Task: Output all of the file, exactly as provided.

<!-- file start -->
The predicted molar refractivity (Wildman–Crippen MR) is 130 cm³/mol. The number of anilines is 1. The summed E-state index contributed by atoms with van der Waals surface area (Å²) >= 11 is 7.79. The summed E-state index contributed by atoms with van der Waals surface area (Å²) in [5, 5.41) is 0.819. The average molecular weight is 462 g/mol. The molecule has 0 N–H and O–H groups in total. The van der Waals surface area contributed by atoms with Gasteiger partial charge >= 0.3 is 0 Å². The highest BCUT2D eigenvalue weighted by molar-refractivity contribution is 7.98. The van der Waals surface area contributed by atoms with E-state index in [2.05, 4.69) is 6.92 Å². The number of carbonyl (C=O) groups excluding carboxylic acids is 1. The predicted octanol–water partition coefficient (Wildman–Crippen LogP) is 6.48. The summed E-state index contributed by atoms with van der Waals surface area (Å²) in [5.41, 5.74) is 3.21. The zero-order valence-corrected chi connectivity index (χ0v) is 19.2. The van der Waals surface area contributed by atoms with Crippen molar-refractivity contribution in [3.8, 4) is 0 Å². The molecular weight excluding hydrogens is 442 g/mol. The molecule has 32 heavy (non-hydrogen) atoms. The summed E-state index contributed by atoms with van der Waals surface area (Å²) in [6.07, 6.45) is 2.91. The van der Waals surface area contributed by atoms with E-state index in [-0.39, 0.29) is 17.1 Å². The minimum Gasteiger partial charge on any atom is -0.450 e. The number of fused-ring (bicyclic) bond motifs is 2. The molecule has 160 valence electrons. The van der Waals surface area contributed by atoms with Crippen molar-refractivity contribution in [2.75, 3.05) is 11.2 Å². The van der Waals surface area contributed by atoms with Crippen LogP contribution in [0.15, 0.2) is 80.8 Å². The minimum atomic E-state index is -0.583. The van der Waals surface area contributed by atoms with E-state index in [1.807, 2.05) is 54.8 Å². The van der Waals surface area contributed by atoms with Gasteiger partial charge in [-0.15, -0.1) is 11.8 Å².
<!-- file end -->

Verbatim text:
The predicted molar refractivity (Wildman–Crippen MR) is 130 cm³/mol. The number of anilines is 1. The summed E-state index contributed by atoms with van der Waals surface area (Å²) >= 11 is 7.79. The summed E-state index contributed by atoms with van der Waals surface area (Å²) in [5, 5.41) is 0.819. The average molecular weight is 462 g/mol. The molecule has 0 N–H and O–H groups in total. The van der Waals surface area contributed by atoms with Gasteiger partial charge >= 0.3 is 0 Å². The highest BCUT2D eigenvalue weighted by molar-refractivity contribution is 7.98. The van der Waals surface area contributed by atoms with E-state index in [2.05, 4.69) is 6.92 Å². The number of carbonyl (C=O) groups excluding carboxylic acids is 1. The predicted octanol–water partition coefficient (Wildman–Crippen LogP) is 6.48. The summed E-state index contributed by atoms with van der Waals surface area (Å²) in [5.41, 5.74) is 3.21. The zero-order valence-corrected chi connectivity index (χ0v) is 19.2. The van der Waals surface area contributed by atoms with Crippen molar-refractivity contribution in [3.8, 4) is 0 Å². The molecular weight excluding hydrogens is 442 g/mol. The molecule has 32 heavy (non-hydrogen) atoms. The summed E-state index contributed by atoms with van der Waals surface area (Å²) in [6.07, 6.45) is 2.91. The van der Waals surface area contributed by atoms with E-state index in [-0.39, 0.29) is 17.1 Å². The minimum Gasteiger partial charge on any atom is -0.450 e. The number of fused-ring (bicyclic) bond motifs is 2. The molecule has 160 valence electrons. The van der Waals surface area contributed by atoms with Crippen molar-refractivity contribution in [2.75, 3.05) is 11.2 Å². The van der Waals surface area contributed by atoms with Crippen LogP contribution in [0.15, 0.2) is 80.8 Å². The minimum atomic E-state index is -0.583. The van der Waals surface area contributed by atoms with E-state index in [1.807, 2.05) is 54.8 Å². The van der Waals surface area contributed by atoms with Gasteiger partial charge in [-0.15, -0.1) is 11.8 Å².